I am almost at the end of my first year of studying for an MA in Arts and Cultural Management at King’s College London. The final finish line is still in the distance, so I won't pretend to have all the answers. Still, certain habits and approaches have helped me to manage my academic workload alongside other responsibilities so far.
I hope that this will be useful if you are considering taking up an MA course or another part-time qualification. If you are in a similar situation to me, do share any other advice you have in the comments section.
All degrees involve managing competing priorities, but this is an even more important skill for part-time students. You are likely to be switching between mindsets and travelling frequently between home, work and university. Figure out ways to save time, like organising group project meetings before or after class and reserving books that you can pick up at the library when you are nearby.
I also recommend thinking about how and when you work best. For example, when working on essays, I like to write in the morning and read or edit in the afternoon.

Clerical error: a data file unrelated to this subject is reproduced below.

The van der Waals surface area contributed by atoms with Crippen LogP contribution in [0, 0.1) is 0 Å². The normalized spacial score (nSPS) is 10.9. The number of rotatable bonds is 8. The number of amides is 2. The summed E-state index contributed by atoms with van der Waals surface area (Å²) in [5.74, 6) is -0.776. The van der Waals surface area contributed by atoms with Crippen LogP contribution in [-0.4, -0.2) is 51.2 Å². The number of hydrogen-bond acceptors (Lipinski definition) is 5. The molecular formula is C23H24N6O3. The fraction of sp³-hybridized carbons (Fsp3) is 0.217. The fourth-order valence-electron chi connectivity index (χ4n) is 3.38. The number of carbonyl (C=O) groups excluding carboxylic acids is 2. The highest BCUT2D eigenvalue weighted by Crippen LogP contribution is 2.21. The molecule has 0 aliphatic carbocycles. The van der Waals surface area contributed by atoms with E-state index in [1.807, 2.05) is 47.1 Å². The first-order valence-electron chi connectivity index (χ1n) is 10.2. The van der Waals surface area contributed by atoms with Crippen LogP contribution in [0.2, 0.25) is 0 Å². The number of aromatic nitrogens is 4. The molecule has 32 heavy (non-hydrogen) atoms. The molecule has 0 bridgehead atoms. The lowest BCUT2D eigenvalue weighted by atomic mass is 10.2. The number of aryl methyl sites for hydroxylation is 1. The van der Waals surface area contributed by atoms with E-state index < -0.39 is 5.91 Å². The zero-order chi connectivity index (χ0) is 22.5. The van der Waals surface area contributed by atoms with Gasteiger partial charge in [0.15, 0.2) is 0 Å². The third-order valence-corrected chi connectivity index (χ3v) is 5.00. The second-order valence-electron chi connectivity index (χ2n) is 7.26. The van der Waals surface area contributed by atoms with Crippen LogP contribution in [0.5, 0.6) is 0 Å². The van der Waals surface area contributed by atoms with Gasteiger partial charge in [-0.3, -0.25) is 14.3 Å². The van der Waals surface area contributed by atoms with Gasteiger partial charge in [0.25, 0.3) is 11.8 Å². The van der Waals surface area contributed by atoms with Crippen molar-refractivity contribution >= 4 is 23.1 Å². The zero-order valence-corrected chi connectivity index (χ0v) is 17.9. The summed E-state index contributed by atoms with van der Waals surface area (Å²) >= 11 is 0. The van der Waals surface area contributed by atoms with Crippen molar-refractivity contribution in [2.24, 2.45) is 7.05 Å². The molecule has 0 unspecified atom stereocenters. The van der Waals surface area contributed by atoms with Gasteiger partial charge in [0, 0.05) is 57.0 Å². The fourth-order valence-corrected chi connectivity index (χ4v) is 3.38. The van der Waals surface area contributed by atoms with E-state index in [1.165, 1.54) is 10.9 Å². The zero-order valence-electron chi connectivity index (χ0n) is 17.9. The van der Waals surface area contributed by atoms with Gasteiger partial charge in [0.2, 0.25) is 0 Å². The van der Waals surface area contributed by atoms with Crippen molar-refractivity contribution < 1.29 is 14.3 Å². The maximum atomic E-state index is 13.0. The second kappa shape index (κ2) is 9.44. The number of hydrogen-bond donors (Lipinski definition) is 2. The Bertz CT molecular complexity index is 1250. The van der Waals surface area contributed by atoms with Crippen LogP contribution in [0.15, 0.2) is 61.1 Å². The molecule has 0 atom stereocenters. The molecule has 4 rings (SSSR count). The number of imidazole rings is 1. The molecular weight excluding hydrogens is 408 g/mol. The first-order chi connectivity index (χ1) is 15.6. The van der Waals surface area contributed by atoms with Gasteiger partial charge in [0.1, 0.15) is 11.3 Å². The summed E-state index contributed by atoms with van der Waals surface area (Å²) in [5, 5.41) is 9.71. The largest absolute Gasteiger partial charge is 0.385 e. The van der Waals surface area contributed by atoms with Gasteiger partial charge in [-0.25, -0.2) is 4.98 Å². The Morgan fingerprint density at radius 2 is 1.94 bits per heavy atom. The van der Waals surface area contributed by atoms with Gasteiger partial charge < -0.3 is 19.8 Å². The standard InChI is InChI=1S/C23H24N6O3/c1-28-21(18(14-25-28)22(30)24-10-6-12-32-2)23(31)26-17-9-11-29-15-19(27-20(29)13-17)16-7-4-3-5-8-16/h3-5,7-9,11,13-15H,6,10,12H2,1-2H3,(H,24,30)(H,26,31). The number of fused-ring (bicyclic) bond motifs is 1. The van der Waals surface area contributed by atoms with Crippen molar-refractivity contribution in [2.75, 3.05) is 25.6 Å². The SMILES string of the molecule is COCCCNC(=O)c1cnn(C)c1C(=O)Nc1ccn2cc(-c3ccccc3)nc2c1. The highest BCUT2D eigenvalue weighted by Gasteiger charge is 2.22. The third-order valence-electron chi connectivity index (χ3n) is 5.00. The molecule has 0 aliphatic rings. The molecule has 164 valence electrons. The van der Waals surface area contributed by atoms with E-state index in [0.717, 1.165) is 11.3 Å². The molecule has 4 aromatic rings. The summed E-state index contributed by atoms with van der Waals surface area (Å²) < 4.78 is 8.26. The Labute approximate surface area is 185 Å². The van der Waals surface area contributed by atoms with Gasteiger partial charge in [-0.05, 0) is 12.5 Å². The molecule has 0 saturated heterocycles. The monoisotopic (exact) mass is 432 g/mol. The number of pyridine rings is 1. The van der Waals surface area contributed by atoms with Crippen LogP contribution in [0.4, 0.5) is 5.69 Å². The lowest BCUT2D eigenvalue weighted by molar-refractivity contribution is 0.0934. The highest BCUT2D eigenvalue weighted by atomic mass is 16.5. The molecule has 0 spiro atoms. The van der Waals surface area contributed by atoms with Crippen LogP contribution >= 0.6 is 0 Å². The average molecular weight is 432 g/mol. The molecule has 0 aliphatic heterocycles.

Establishing a clear divide between paid/professional work and university work is not always easy so I find it helpful to separate my tasks. I have set days for my work with Student Hubs and for MA work, which change each term. It can be good to allow a degree of flexibility though.
Sometimes I schedule meetings with my London-based colleagues after class or note down essay-related thoughts on my lunch break. I also make time for writing, relationships and rest. Switching off is important too!
It can be harder to develop relationships with other students and tutors when you need to head straight from class to work or fit in a productive afternoon at the library. Make time to socialise with classmates, even if that just means a quick cup of tea or lunch on campus.
Get to know your tutors and different research areas in your department as well. If you are not on campus during office hours, try to arrange another time to meet - most academics can be flexible too.
It can be useful to think ahead. As a part-time student, you can quiz your full-time friends about the modules you could take in future years. You will also get to see them go through the dissertation process first and hopefully benefit from their experiences.
Even so, avoid planning too far in advance. Try to appreciate having more time to explore your interests and gain additional experience.
Molly Whyte is a part-time student in MA Arts and Cultural Management at King’s College London